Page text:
Judge Jagdale: "Is your grievance only that? That can be done!"

Pasbola: "I am grateful. My requirement is for you to pass an order on that. Why not today?"

Judge Jagdale: "I will pass an order."

Pasbola: "The manner in which evidence is being tampered with. Each and every article goes away from the court."

This intense war of words -- that often erupts between this judge and this lawyer -- actually cleared up the issues at stake swiftly. The interactions between Pasbola and Judge Jagdale always have clean lines to them. They seem to share special courtroom rapport.

Pasbola will thunder, even as he dilutes his blistering statements, with the obligatory "with all due respects" and "Yes sir."

The judge will thunder back. Then both will climb down very quickly, smile and oblige each other politely.

Dalvi's cross examination then proceeded ahead. Not exactly smoothly. It limped. Floundered. Lost its way at times. It was totally short on colour. And excitement.

The tone Pasbola chose for Dalvi seemed to be tougher than even what he had bombarded Rai with at many points last year, during the driver's lengthy stint in the witness box.

And there were no bouts of wheedling or cajoling, or politeness for Dalvi, that Pasbola resorted to, out of puzzled or amused vexation, while cross examining Rai, who had turned approver in the case.

With Dalvi, Pasbola simply barked, hoping to hammer the truth out of the young, clear-eyed, inspector, even while he seemed to be trying to establish his authority.

His decibels kept rising even as the answers he got back were more and more routine.

Dalvi, in response, was cool as cucumber, in his khaki uniform, a pistol in his belt, his police hat placed on the shelf in front, smartly saluting the judge every time he stepped into the witness box and out of it.

Nothing Pasbola said to him had an effect. Flamboyance was not part of Dalvi's skill set. Astuteness perhaps was.

He mostly evenly answered every staccato query with a simple no or a yes, divulging not a single extra detail.

Dalvi, who joined the police force in 2013 and is not very many summers old, portrayed himself as an obedient, order-abiding cop, who was simply doing his job and that purely officialdom had guided his moves and the course of events and they were not authored by him.

It emerged that the FIR Dalvi filed against Rai for possession of an illegal weapon was the only FIR he had filed till date.

He also said he had been questioned by the CBI when Investigating Officer K K Singh had come to the Khar police station to question him for 1.5 hours to 2 hours, the dates of which he was uncertain.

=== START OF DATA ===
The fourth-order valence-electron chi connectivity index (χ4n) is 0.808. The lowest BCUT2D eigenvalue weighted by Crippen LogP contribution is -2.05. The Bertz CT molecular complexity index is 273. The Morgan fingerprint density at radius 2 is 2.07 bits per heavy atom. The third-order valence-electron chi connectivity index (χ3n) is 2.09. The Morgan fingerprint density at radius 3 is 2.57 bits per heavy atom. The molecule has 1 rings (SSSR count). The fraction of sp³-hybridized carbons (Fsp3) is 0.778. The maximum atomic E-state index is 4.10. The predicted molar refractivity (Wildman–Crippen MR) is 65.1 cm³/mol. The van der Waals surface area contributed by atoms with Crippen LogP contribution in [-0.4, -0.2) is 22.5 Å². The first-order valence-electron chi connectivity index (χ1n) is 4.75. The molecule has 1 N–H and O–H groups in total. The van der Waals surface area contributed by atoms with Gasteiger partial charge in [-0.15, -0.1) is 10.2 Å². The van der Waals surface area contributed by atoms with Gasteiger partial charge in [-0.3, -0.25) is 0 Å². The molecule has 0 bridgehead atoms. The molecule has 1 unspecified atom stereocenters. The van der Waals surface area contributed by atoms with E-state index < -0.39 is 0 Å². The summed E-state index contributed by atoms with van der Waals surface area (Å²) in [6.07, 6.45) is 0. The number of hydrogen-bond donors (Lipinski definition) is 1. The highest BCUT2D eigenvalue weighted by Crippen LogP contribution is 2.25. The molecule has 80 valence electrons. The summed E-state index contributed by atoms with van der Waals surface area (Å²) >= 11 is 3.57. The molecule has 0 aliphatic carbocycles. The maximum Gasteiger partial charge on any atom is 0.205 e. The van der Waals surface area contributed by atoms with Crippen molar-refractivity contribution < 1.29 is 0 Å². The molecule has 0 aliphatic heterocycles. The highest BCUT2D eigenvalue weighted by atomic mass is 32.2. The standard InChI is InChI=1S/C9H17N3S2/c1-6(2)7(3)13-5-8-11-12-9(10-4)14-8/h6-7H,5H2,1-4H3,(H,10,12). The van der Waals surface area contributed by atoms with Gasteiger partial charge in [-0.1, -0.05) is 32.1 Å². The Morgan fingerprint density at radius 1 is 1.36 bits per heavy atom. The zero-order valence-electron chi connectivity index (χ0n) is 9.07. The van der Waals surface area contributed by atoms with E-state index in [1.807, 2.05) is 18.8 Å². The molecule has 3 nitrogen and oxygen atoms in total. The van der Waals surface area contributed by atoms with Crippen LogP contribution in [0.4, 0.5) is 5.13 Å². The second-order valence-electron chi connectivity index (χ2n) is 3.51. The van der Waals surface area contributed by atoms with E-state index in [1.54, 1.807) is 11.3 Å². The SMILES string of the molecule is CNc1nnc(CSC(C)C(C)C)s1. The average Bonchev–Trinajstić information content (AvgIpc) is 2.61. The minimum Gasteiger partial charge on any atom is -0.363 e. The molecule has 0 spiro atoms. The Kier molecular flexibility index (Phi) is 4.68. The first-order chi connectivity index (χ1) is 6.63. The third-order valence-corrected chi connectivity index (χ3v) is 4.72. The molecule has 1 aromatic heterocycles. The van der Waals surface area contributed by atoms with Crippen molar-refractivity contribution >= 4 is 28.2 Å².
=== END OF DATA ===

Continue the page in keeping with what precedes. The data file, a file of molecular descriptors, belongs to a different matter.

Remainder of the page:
He said the CBI diary had not asked for the station diary (that keeps track of a police station's activities per diem).

He also said, unbelievably that, though he was assisting the investigation officer Inspector Dinesh Kadam in the arms case against Rai, he did not know when the chargesheet had been filed.

Nor did he see Rai's cell phone after August 2015 or know of its whereabouts after that or if its call records had been examined.

His answers were often so bland, and as colourless as a Holi without gulal, that a couple of the key lawyers promptly nodded off to sleep, the shooting mercury no doubt an additional catalyst.

The attendance of lawyers present in Courtroom 51 on Monday was abnormally high. Instead of finding the excitement in the proceeding that they had expected after the recent splash of headlines, they were stupefied into somnolence by the dullness of the cross examination.

At the back of the courtroom, the accused had a difficult time catching the stream of the arguments, especially since they didn't seem to have an abundant grasp of Marathi.

Pasbola addressed Dalvi in loud Marathi and Dalvi replied in low Marathi monosyllables and the judge translated to the steno, for the court record, in even lower-pitched English that made your ears tickle painfully in your pursuit to catch the entire conversation.

Net result: Much of the proceedings were swallowed up by noise, murmurings from extraneous side conversations, the suffocating heat and the whir of the fans.

Pasbola kept requesting Dalvi to speak up louder.

Badami would intervene, jumping loyally to Dalvi's defence: "His sound box is not as powerful as yours!"

Pasbola: "But mahinat toh karna chahiye! (Let him labour at it!)"

The cross examination of Dalvi finally dwelled on a certain communication the Khar police station had with the Pen police station, outside Mumbai in Raigad district, where Sheena's alleged remains were found, for which the inspector said dates were unknown.

Yet Pasbola was certain the dates were known because the station diary for the appropriate dates had been requested.

While he explained this angle to the judge, Dalvi was requested to step out of the room.

That caused Badami to comment that he could not remove the only prosecution witness from the room. Prosecution attendance was slim on Monday with the peripatetic K K Singh's time being claimed by a Ranchi court this week, where he was giving evidence in the Lalu Prasad Yadav fodder scam case.

Pasbola explained that he needed an improvement in this information. He requested Judge Jagdale's permission to ask for a copy of the communication between the Khar and Pen police stations.

The hearing ended with the defence writing an application for this document and the prosecution writing an application to counter its need.

When Indrani swept out of the courtroom and sat on the wooden bench outside to have -- much to the impatience of her women police escort -- a long and urgent consultation with her lawyers, her first likely since her last headline-breaking interrogation by the enforcement directorate, she was peppered with questions about her interactions with the ED.

She politely said she would speak when the need arose.

Downstairs, where the processing of justice was at a much more nascent stage, the relatives of six accused in the Nirav Modi case were relieved to have them transferred from the more rigorous police custody to judicial custody till March 19. Vipul Ambani's lawyers filed an application for home food and a better mattress.

In spite of unrelenting police escort requests to get going, Indrani and Peter spent nearly 45 minutes talking to their entire battery of lawyers before heading back to jail.

The next hearing is set for March 12.

Vaihayasi Pande Daniel /